17. ^ Michod RE, Bernstein H, Nedelcu AM (2008). Adaptive value of sex in microbial pathogens. Infect Genet Evol 8(3):267-285. Review. doi:10.1016/j.meegid.2008.01.002 PMID 18295550

External links

  • Todar's Online Textbook of Bacteriology
  • eMedicine: Gonococcal Infections
This article was sourced from Creative Commons Attribution-ShareAlike License; additional terms may apply. World Heritage Encyclopedia content is assembled from numerous content providers, Open Access Publishing, and in compliance with The Fair Access to Science and Technology Research Act (FASTR), Wikimedia Foundation, Inc., Public Library of Science, The Encyclopedia of Life, Open Book Publishers (OBP), PubMed, U.S. National Library of Medicine, National Center for Biotechnology Information, U.S. National Library of Medicine, National Institutes of Health (NIH), U.S. Department of Health & Human Services, and, which sources content from all federal, state, local, tribal, and territorial government publication portals (.gov, .mil, .edu). Funding for and content contributors is made possible from the U.S. Congress, E-Government Act of 2002.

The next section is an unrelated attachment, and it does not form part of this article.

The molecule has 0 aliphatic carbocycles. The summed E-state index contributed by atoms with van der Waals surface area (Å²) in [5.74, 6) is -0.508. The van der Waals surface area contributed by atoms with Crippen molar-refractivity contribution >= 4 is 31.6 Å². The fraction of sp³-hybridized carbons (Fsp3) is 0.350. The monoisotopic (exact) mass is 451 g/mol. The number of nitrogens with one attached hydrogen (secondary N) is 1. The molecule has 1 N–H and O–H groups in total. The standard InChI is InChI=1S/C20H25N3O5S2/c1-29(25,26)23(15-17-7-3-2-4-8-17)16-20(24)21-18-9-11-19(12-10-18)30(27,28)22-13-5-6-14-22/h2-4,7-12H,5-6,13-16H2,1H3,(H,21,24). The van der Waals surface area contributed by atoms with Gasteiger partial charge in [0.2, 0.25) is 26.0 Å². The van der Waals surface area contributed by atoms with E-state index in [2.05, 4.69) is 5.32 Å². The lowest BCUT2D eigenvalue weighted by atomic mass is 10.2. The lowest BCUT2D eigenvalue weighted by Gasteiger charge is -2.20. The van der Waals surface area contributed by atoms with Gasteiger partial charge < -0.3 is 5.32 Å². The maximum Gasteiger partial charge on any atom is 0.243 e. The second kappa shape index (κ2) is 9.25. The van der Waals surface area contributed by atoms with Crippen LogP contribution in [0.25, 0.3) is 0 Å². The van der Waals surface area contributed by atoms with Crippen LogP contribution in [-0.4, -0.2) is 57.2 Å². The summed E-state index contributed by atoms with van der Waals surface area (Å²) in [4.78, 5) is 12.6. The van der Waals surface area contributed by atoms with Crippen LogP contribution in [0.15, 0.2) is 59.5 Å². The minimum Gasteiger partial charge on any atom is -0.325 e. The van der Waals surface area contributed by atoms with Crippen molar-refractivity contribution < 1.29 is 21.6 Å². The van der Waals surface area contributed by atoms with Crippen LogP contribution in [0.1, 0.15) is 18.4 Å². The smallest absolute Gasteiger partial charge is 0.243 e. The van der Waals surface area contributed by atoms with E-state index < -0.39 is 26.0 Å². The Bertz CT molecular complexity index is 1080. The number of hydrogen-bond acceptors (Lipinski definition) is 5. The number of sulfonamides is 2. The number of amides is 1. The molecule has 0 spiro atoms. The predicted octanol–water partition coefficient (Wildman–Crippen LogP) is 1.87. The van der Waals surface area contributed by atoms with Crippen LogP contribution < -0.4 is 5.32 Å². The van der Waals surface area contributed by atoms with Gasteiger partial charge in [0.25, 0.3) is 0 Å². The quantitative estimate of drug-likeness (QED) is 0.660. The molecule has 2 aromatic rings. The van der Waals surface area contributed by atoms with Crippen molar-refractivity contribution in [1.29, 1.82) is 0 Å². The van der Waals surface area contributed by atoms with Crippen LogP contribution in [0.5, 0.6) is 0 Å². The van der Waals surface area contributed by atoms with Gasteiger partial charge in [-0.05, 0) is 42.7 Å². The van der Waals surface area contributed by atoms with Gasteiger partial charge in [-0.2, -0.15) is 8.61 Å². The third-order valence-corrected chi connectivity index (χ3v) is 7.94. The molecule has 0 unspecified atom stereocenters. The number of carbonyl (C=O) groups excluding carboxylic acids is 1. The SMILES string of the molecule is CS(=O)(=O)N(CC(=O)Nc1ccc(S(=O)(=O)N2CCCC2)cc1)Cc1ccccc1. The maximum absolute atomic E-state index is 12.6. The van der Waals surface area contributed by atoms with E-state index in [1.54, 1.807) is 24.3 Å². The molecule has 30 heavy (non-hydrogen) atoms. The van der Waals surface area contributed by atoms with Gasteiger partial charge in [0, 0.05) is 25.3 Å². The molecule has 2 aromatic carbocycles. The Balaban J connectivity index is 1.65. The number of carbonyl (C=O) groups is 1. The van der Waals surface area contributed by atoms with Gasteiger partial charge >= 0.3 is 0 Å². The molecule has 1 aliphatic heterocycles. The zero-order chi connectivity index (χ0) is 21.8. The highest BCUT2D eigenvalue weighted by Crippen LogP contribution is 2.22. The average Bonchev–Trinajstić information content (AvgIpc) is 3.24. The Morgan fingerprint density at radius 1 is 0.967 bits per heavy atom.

Crowd sourced content that is contributed to World Heritage Encyclopedia is peer reviewed and edited by our editorial staff to ensure quality scholarly research articles.
By using this site, you agree to the Terms of Use and Privacy Policy. World Heritage Encyclopedia™ is a registered trademark of the World Public Library Association, a non-profit organization.

Copyright © World Library Foundation. All rights reserved. eBooks from Project Gutenberg are sponsored by the World Library Foundation,
a 501c(4) Member's Support Non-Profit Organization, and is NOT affiliated with any governmental agency or department.